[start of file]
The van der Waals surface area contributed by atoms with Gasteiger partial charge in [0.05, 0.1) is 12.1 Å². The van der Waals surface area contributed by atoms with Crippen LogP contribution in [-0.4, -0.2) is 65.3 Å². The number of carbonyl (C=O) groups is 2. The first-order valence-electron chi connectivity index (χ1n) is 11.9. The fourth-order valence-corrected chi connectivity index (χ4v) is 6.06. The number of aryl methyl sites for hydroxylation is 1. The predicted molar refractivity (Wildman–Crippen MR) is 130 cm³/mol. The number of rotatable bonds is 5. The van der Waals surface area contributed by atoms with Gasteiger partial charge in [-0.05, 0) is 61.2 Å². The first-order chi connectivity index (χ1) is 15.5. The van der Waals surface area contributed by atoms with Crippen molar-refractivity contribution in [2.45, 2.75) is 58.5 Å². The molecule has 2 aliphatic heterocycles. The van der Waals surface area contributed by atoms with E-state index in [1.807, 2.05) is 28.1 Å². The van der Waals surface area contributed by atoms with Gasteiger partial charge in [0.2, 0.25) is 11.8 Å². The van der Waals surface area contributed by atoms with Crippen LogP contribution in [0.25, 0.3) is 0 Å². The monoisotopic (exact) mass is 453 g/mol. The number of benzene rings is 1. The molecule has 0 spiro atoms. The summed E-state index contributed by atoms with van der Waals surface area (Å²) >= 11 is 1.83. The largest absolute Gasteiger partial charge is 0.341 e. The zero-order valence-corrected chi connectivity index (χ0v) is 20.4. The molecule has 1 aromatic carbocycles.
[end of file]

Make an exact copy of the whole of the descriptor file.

The van der Waals surface area contributed by atoms with Gasteiger partial charge in [0.05, 0.1) is 12.1 Å². The van der Waals surface area contributed by atoms with Crippen LogP contribution in [-0.4, -0.2) is 65.3 Å². The number of carbonyl (C=O) groups is 2. The first-order valence-electron chi connectivity index (χ1n) is 11.9. The fourth-order valence-corrected chi connectivity index (χ4v) is 6.06. The number of aryl methyl sites for hydroxylation is 1. The predicted molar refractivity (Wildman–Crippen MR) is 130 cm³/mol. The number of rotatable bonds is 5. The van der Waals surface area contributed by atoms with Gasteiger partial charge in [-0.05, 0) is 61.2 Å². The first-order chi connectivity index (χ1) is 15.5. The van der Waals surface area contributed by atoms with Crippen molar-refractivity contribution in [2.45, 2.75) is 58.5 Å². The molecule has 2 aliphatic heterocycles. The van der Waals surface area contributed by atoms with E-state index in [1.807, 2.05) is 28.1 Å². The van der Waals surface area contributed by atoms with Gasteiger partial charge in [0.2, 0.25) is 11.8 Å². The van der Waals surface area contributed by atoms with Crippen LogP contribution in [0.25, 0.3) is 0 Å². The monoisotopic (exact) mass is 453 g/mol. The number of benzene rings is 1. The molecule has 0 spiro atoms. The summed E-state index contributed by atoms with van der Waals surface area (Å²) >= 11 is 1.83. The largest absolute Gasteiger partial charge is 0.341 e. The zero-order valence-corrected chi connectivity index (χ0v) is 20.4. The molecule has 1 aromatic carbocycles.